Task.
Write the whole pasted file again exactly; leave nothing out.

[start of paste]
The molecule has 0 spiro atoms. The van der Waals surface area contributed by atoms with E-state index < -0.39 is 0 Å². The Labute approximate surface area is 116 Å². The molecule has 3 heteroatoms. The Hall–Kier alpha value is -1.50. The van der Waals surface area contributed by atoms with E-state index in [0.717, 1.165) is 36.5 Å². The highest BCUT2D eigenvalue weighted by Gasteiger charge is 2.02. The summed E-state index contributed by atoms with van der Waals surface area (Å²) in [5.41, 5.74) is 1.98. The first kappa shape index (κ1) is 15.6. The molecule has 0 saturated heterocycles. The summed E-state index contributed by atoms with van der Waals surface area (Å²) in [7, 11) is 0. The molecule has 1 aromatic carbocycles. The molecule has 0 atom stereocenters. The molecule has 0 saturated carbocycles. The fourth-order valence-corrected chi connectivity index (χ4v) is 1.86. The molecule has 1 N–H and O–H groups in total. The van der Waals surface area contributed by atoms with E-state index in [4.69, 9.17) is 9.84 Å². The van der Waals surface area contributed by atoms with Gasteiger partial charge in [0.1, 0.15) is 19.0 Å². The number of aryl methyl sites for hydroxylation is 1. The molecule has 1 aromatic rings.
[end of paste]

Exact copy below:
The molecule has 0 spiro atoms. The van der Waals surface area contributed by atoms with E-state index < -0.39 is 0 Å². The Labute approximate surface area is 116 Å². The molecule has 3 heteroatoms. The Hall–Kier alpha value is -1.50. The van der Waals surface area contributed by atoms with E-state index in [0.717, 1.165) is 36.5 Å². The highest BCUT2D eigenvalue weighted by Gasteiger charge is 2.02. The summed E-state index contributed by atoms with van der Waals surface area (Å²) in [5.41, 5.74) is 1.98. The first kappa shape index (κ1) is 15.6. The molecule has 0 saturated heterocycles. The summed E-state index contributed by atoms with van der Waals surface area (Å²) in [7, 11) is 0. The molecule has 1 aromatic carbocycles. The molecule has 0 atom stereocenters. The molecule has 0 saturated carbocycles. The fourth-order valence-corrected chi connectivity index (χ4v) is 1.86. The molecule has 1 N–H and O–H groups in total. The van der Waals surface area contributed by atoms with E-state index in [4.69, 9.17) is 9.84 Å². The van der Waals surface area contributed by atoms with Gasteiger partial charge in [0.1, 0.15) is 19.0 Å². The number of aryl methyl sites for hydroxylation is 1. The molecule has 1 aromatic rings.